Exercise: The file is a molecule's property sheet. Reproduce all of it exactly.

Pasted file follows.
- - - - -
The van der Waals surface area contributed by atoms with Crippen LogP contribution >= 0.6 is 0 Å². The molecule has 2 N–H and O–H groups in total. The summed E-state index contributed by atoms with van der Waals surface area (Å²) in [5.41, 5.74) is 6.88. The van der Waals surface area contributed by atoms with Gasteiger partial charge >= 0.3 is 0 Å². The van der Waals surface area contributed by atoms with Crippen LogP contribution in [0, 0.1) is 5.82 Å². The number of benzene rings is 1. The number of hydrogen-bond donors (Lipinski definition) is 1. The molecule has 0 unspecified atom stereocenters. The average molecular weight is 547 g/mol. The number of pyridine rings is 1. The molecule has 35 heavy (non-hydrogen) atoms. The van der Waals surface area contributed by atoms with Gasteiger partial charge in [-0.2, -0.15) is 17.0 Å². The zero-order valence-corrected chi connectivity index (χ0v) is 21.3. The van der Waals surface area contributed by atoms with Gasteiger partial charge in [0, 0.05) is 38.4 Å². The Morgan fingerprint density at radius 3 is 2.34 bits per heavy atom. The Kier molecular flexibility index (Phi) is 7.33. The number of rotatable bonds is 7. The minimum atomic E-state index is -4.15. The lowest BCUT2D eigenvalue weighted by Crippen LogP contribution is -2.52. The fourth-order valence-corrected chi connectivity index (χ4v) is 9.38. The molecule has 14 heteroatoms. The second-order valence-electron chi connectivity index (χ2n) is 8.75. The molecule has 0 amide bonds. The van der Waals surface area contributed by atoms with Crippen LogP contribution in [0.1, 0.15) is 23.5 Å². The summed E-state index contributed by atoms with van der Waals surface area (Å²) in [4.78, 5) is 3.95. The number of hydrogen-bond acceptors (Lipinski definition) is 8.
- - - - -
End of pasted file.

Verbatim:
The van der Waals surface area contributed by atoms with Crippen LogP contribution >= 0.6 is 0 Å². The molecule has 2 N–H and O–H groups in total. The summed E-state index contributed by atoms with van der Waals surface area (Å²) in [5.41, 5.74) is 6.88. The van der Waals surface area contributed by atoms with Gasteiger partial charge >= 0.3 is 0 Å². The van der Waals surface area contributed by atoms with Crippen LogP contribution in [0, 0.1) is 5.82 Å². The number of benzene rings is 1. The number of hydrogen-bond donors (Lipinski definition) is 1. The molecule has 0 unspecified atom stereocenters. The average molecular weight is 547 g/mol. The number of pyridine rings is 1. The molecule has 35 heavy (non-hydrogen) atoms. The van der Waals surface area contributed by atoms with Gasteiger partial charge in [-0.2, -0.15) is 17.0 Å². The zero-order valence-corrected chi connectivity index (χ0v) is 21.3. The van der Waals surface area contributed by atoms with Gasteiger partial charge in [0, 0.05) is 38.4 Å². The Morgan fingerprint density at radius 3 is 2.34 bits per heavy atom. The Kier molecular flexibility index (Phi) is 7.33. The number of rotatable bonds is 7. The minimum atomic E-state index is -4.15. The lowest BCUT2D eigenvalue weighted by Crippen LogP contribution is -2.52. The fourth-order valence-corrected chi connectivity index (χ4v) is 9.38. The molecule has 14 heteroatoms. The second-order valence-electron chi connectivity index (χ2n) is 8.75. The molecule has 0 amide bonds. The van der Waals surface area contributed by atoms with Crippen LogP contribution in [0.1, 0.15) is 23.5 Å². The summed E-state index contributed by atoms with van der Waals surface area (Å²) in [4.78, 5) is 3.95. The number of hydrogen-bond acceptors (Lipinski definition) is 8.